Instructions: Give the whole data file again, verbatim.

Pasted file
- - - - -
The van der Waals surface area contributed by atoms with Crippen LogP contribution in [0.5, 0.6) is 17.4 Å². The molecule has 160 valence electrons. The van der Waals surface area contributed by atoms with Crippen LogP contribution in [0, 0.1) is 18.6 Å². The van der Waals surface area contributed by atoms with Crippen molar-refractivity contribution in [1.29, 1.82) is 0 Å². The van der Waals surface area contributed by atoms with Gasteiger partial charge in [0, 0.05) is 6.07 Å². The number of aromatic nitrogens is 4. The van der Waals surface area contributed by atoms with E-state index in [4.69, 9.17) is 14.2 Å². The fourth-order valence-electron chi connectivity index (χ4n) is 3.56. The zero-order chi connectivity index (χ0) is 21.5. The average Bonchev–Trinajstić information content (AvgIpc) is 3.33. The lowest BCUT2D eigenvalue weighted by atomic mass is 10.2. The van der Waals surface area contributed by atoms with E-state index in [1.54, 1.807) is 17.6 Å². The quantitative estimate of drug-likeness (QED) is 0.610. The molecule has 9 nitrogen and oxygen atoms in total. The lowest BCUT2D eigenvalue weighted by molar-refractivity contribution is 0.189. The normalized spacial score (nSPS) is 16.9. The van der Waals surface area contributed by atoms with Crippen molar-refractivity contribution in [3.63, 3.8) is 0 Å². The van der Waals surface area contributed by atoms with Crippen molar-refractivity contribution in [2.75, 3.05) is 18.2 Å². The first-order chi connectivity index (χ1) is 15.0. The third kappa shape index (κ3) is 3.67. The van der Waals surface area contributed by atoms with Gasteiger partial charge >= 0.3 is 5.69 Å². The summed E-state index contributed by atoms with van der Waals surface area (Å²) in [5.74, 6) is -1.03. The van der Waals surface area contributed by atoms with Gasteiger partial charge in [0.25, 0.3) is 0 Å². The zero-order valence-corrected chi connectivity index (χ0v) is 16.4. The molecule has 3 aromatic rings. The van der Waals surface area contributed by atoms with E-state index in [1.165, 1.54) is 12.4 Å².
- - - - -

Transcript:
The van der Waals surface area contributed by atoms with Crippen LogP contribution in [0.5, 0.6) is 17.4 Å². The molecule has 160 valence electrons. The van der Waals surface area contributed by atoms with Crippen LogP contribution in [0, 0.1) is 18.6 Å². The van der Waals surface area contributed by atoms with Crippen molar-refractivity contribution in [1.29, 1.82) is 0 Å². The van der Waals surface area contributed by atoms with Gasteiger partial charge in [0, 0.05) is 6.07 Å². The number of aromatic nitrogens is 4. The van der Waals surface area contributed by atoms with E-state index in [4.69, 9.17) is 14.2 Å². The fourth-order valence-electron chi connectivity index (χ4n) is 3.56. The zero-order chi connectivity index (χ0) is 21.5. The average Bonchev–Trinajstić information content (AvgIpc) is 3.33. The lowest BCUT2D eigenvalue weighted by atomic mass is 10.2. The van der Waals surface area contributed by atoms with E-state index in [1.54, 1.807) is 17.6 Å². The quantitative estimate of drug-likeness (QED) is 0.610. The molecule has 9 nitrogen and oxygen atoms in total. The lowest BCUT2D eigenvalue weighted by molar-refractivity contribution is 0.189. The normalized spacial score (nSPS) is 16.9. The van der Waals surface area contributed by atoms with Crippen molar-refractivity contribution in [3.63, 3.8) is 0 Å². The van der Waals surface area contributed by atoms with Crippen molar-refractivity contribution in [2.75, 3.05) is 18.2 Å². The first-order chi connectivity index (χ1) is 15.0. The third kappa shape index (κ3) is 3.67. The van der Waals surface area contributed by atoms with Gasteiger partial charge >= 0.3 is 5.69 Å². The summed E-state index contributed by atoms with van der Waals surface area (Å²) in [5.74, 6) is -1.03. The van der Waals surface area contributed by atoms with Gasteiger partial charge in [0.25, 0.3) is 0 Å². The zero-order valence-corrected chi connectivity index (χ0v) is 16.4. The molecule has 3 aromatic rings. The van der Waals surface area contributed by atoms with E-state index in [1.165, 1.54) is 12.4 Å².